The Weekly Edit: Fine Jewels | London
Online Auction: 10–17 December 2020 • 2:00 PM GMT • London

The Weekly Edit: Fine Jewels | London 10–17 December 2020 • 2:00 PM GMT • London

L ondon’s December Fine Jewels sale presents a collection of important jewels from several prestigious collections with aristocratic and historic provenance, including a collection of important jewels dating from the late 19th century through to the Belle Epoque belonging to Flora Sassoon.

Other notable jewels include a necklace that was once worn by Emma Lady Hamilton (1765-1815), mistress of Lord Nelson and muse to Regency portrait artist George Romney, and an amethyst necklace presented to Elisabeth von Löwenstern, nee Countess Mannteufel (1788-1855), by Tsar Alexander I of Russia. Jewels from world famous jewellery houses and workshops including Cartier, Henri Picq, Van Cleef & Arpels, Boucheron, Bulgari, Suzanne Belperron and German artist jeweller Gunter Krauss will be for sale.

A private collection of jewels by Italian modern master Mirko Basaldella (1910-1969), created for his wife Serena Cagli, whose most notable commission were the gates of the Mausoleum of the Fosse Ardeatine in Rome.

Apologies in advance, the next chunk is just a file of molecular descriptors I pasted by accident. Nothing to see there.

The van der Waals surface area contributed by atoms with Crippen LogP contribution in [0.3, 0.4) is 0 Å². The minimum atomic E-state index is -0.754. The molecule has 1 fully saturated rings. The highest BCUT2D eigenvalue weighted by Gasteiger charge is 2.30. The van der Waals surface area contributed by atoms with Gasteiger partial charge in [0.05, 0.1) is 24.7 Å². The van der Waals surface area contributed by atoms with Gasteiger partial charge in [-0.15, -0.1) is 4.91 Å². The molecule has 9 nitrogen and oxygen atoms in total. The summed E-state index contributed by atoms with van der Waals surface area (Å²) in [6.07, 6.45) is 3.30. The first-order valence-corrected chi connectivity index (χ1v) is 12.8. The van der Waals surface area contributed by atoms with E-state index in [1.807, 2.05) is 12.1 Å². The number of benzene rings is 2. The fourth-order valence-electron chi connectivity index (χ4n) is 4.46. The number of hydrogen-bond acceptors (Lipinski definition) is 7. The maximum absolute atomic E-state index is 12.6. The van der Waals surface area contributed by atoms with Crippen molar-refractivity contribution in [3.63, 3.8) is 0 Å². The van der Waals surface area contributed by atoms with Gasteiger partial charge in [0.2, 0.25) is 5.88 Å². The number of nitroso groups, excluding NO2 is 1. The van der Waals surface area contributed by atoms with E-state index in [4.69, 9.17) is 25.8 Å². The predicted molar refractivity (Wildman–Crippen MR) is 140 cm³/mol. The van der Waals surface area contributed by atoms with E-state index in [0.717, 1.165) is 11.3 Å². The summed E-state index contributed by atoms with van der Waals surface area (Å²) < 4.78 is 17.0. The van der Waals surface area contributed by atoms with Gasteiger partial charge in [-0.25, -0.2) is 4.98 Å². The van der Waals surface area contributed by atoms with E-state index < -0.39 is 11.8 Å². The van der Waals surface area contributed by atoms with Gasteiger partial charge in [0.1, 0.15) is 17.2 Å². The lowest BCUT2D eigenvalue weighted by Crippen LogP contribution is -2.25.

Featured Highlights

Sotheby’s London is delighted to offer a selection of jewels from the Sassoon family. This exquisite collection includes natural pearls, Burmese rubies and jewels crafted by some of the finest jewellers of the 20th Century. Highlights include a diamond and ruby set jewel by Henri Picq, workmaster for Cartier, an impressive diamond jabot pin and a diamond and natural pearl brooch, both by Boucheron, and a beautiful cushion shaped diamond ring.

The sale features a historic necklace owned by Emma, Lady Hamilton, mostly famous for being the mistress of Horatio Nelson, the admiral master of all the decisive British maritime victories during the Napoleonic Wars.

Gem set, pearl and diamond demi-parure, circa 1800
The necklace represents an unusual and early survival of the fashionable jewels that prevailed during the 1800s. The Napoleonic Wars had severely disrupted global trade and during this period it was common practice to re-set earlier jewels into more fashionable styles; the current necklace is an example of such remodeling.

View Lot

The principle stones are all set in foiled cut-down gold collets and are likely to have been re-used from several earlier 18th century rivieres, mounted into more fashionable filigree settings, with the ever popular Pansy motifs using smaller gem stones as was the practice during this period.

Lady Hamilton is known to have owned and worn jewels like this necklace on her return to London in 1800, with the Pansy representing her love for Nelson and her platonic love for Sir William.

De Beers and Sotheby's Join Forces for Charity Auction